Introduction of Soccer in Argentina The rise to prominence of soccer in Argentina can be traced to the early 19th century. The British Empire orchestrated two unsuccessful invasions of Buenos Aires in 1806 and 1807 as part of the Napoleonic Wars (Brown). These events led to the infusion of British immigrants in the region as English soldiers were either captured in conflict or deserted their posts to settle down in the rich land of Buenos Aires. The British Empire expected a quick and decisive victory during the second invasion of Buenos Aires. As a result, 70 ships full of merchants looking for new opportunities to plunder, barter, and trade joined the invading fleet. Local militia successfully defeated the British forces and drove them out of Buenos Aires, but the English settlers remained and spread their influence throughout the region (Bridger 172). The people of Argentina viewed Britain “as a model of economic strength and political stability, and remained dependent on British trade, investment, and goodwill” (Brown). As the immigrant population expanded, British ideas were rapidly integrated into Argentinian industries, infrastructure, and culture. In addition to economic activities, the British also brought their love of the sport to the Argentines. The mass immigration led to the eventual transition of horse riding, rugby, and polo to Argentina. However, one of Britain’s most significant contributions was the introduction of soccer to the Argentinian people (Bridger 172). At first, the sport was thought of as a crazy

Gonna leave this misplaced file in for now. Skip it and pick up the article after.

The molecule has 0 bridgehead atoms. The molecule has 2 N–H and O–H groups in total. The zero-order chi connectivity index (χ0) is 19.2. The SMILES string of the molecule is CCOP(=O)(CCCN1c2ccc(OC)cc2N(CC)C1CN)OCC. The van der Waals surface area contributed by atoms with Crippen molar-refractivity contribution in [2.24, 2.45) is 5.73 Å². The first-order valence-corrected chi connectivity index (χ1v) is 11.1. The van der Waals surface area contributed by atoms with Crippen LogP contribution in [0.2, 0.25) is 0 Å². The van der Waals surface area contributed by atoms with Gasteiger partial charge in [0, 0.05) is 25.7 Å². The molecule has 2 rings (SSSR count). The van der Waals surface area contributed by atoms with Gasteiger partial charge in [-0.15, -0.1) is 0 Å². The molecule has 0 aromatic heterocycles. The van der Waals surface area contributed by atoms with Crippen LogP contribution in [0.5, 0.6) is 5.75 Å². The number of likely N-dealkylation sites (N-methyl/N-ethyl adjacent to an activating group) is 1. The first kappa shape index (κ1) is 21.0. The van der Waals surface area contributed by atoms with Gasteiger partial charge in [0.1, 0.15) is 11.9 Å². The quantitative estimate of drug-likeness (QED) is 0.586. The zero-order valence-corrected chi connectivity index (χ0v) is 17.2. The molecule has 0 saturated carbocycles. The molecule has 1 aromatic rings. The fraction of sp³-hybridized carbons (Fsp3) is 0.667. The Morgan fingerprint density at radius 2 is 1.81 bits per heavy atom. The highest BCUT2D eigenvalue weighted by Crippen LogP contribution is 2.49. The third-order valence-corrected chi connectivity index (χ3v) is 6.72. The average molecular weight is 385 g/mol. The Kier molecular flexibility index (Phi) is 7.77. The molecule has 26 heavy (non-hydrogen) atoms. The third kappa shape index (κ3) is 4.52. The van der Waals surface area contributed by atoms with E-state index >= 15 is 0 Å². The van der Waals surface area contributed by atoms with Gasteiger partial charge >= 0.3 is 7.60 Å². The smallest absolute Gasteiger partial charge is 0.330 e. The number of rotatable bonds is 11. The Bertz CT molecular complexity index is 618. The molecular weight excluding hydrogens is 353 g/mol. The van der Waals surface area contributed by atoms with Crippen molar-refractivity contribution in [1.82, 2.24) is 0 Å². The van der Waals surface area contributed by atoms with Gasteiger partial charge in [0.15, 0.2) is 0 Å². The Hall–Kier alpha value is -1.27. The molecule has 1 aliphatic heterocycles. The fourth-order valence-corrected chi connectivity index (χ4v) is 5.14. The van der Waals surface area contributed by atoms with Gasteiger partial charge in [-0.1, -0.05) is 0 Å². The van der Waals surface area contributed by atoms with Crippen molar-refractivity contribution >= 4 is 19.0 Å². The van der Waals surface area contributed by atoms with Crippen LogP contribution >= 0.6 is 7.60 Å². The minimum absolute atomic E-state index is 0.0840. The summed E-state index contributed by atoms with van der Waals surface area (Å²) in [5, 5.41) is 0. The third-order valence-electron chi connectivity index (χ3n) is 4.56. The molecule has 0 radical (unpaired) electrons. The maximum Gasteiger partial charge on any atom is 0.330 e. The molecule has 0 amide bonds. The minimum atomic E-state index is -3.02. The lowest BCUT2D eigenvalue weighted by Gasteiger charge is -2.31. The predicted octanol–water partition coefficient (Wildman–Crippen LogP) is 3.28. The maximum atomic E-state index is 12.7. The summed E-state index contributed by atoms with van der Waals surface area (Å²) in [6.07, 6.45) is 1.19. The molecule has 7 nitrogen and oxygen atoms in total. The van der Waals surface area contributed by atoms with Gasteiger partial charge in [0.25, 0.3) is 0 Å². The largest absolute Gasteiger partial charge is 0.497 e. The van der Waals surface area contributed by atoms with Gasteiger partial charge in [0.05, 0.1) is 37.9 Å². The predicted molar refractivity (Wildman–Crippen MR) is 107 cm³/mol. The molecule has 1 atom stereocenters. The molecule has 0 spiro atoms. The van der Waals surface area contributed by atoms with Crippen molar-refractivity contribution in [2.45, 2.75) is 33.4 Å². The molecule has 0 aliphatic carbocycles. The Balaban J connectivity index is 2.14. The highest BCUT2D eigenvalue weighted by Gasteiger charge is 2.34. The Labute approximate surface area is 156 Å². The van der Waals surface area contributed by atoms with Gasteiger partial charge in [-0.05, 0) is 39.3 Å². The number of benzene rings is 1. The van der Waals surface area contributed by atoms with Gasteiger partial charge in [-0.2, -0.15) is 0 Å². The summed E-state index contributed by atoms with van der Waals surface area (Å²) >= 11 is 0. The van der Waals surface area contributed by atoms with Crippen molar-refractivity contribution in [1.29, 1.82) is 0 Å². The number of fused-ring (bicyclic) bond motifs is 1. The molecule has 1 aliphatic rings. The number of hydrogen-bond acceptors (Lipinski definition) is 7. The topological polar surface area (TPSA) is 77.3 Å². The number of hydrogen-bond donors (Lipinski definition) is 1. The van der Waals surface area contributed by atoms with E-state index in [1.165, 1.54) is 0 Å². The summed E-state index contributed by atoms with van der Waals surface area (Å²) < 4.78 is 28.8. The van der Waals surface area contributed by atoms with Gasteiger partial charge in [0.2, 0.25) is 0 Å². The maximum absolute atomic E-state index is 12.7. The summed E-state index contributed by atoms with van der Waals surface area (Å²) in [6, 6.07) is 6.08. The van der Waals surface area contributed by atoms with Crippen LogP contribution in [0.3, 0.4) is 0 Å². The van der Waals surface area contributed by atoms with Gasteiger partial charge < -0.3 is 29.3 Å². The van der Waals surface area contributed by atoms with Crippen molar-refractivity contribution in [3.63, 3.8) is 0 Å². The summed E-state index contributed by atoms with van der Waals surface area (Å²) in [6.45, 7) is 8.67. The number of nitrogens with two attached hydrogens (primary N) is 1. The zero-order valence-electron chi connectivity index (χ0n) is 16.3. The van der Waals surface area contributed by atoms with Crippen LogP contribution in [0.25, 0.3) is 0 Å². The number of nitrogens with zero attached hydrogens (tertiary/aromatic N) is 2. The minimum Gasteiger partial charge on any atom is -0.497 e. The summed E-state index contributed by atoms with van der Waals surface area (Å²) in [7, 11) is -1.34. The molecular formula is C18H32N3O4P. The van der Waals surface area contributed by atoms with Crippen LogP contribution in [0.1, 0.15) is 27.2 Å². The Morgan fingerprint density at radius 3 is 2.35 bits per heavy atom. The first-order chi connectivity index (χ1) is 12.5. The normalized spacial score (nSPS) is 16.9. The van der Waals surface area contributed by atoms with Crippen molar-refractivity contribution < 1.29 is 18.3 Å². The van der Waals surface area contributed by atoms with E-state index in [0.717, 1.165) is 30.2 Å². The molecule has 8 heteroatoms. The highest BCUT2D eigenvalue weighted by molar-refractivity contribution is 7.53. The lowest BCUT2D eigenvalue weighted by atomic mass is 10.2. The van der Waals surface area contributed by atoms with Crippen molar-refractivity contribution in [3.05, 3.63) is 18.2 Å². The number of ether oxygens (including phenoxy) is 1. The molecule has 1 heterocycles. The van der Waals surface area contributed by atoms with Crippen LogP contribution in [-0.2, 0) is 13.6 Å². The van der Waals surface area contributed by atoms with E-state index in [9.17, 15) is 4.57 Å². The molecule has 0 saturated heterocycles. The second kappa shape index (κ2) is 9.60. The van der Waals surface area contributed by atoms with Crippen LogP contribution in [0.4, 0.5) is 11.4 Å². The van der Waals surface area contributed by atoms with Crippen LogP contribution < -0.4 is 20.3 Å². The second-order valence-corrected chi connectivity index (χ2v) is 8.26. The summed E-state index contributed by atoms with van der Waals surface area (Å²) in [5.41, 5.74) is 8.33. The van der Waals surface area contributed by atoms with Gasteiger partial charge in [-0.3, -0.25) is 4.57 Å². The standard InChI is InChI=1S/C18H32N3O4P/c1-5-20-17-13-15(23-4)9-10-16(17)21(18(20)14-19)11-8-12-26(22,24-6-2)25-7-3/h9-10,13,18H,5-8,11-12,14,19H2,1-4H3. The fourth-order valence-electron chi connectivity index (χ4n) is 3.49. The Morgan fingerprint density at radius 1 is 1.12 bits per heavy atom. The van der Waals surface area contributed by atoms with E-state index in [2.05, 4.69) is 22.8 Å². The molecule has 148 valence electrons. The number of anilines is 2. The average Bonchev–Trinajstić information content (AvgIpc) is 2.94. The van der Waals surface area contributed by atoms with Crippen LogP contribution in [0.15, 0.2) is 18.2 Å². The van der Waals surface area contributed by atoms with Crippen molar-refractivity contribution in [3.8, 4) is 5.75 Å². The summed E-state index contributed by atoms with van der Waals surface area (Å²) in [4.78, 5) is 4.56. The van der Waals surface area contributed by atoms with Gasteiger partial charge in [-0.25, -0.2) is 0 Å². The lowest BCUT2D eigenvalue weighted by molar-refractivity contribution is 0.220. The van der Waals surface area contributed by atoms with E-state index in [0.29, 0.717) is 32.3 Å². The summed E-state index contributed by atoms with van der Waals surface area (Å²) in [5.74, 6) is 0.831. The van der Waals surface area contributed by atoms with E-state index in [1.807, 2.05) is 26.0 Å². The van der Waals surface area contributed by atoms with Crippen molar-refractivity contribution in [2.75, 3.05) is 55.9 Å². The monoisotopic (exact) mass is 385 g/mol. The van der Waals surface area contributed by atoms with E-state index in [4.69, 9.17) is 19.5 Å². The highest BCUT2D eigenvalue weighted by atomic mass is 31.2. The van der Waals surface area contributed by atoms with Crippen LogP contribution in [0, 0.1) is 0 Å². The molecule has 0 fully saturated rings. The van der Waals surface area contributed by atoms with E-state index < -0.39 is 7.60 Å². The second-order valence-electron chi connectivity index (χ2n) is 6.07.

You've reached the end of your free preview.
Want to read all 3 pages?
- Winter '08
- Test, FIFA World Cup, Association football, Argentina national football team